|dc.description.abstract||The purpose of this thesis has been to investigate the factors with the largest influence on the adhesion strength of a hydrate deposit on a solid surface. This has been done through a literature study on the subject, and a thorough experimental project in a laboratory. The experiments involved forming hydrate deposits on a pipe of steel, before removing the deposits and finding the pressure required to do so. The hydrate was formed by a solution of tetrahydrofuran and water in a tank where the pipe was submerged. The system achieved hydrate-forming conditions by flowing cold fluid through the pipe. After hydrate had deposited at the pipe surface, it was first left to grow for a certain time before a scraping device was pushed down the outside of the pipe with the use of a pump attached to a piston. The scraper removed some of the hydrate deposit, and a manometer measured the pressure provided by the pump at this point.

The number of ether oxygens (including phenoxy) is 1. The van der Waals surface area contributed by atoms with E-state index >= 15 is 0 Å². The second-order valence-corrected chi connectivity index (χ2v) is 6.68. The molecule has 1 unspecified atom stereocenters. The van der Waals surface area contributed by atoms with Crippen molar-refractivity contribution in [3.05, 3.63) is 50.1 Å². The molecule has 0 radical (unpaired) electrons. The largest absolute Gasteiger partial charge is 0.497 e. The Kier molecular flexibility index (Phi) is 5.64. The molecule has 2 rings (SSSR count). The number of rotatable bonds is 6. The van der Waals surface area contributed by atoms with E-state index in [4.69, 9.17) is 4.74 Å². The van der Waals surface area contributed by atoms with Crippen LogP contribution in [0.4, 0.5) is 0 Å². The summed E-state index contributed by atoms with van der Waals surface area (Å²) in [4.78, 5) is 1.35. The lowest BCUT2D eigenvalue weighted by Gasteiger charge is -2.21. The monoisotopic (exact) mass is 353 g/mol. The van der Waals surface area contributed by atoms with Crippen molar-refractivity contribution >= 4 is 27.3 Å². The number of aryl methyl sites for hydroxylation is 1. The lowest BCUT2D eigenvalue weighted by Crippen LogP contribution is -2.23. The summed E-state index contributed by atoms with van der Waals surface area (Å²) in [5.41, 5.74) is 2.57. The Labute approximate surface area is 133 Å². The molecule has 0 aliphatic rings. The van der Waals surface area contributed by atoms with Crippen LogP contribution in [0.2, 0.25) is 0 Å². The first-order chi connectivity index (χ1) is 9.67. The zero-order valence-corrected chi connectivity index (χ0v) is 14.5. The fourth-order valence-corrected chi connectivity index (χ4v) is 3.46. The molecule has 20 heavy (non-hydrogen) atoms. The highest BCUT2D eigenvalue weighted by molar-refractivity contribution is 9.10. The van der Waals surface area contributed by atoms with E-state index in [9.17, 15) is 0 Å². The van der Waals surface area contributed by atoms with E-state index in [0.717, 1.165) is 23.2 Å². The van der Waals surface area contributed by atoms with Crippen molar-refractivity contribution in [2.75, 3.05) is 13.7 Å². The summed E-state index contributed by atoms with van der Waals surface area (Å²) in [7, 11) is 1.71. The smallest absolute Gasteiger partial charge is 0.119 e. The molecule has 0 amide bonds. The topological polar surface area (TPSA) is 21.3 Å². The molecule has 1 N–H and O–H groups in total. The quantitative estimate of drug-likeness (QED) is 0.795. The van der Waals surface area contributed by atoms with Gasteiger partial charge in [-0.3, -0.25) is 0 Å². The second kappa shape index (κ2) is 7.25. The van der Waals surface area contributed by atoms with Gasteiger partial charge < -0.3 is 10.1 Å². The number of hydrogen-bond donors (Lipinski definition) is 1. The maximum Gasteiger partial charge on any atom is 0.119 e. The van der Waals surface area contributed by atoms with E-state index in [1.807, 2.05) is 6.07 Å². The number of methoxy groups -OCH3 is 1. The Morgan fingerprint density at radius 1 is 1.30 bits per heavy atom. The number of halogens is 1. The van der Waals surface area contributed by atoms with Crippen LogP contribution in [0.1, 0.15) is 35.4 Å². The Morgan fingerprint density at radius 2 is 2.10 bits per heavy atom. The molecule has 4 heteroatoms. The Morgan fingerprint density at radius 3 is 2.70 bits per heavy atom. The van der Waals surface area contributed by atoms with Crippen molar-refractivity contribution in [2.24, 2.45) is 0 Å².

The experiments involved five different cases; one with ice deposits and four with hydrate. The one with ice was performed by using a pipe with relatively high surface roughness. The four hydrate cases involved one with the same high roughness pipe, one with a smoother pipe, one with the rough pipe coated with automotive paint and the last was with the smooth pipe coated with a primer originally used to avoid corrosion. Each case was tested at two temperatures and three to four different no-touch times. The parameters tested in the lab were temperature, growth time of the hydrate layer (no-touch time), thickness of the layer and the surface roughness of the solid surface. The last two parameters were found to have the largest impact, but the two others also had some significance. The lowest tested temperatures gave higher pressure readings than the ones with high temperature. A smooth surface resulted in lower adhesion than when the roughness was higher. The thickness of the deposit had a close to proportional relationship with the pressure, i.e. a thick layer resulted in strong adhesion to the surface. Thick layers usually occurred at long no-touch times, meaning that the longest no-touch times also gave strong adhesion.||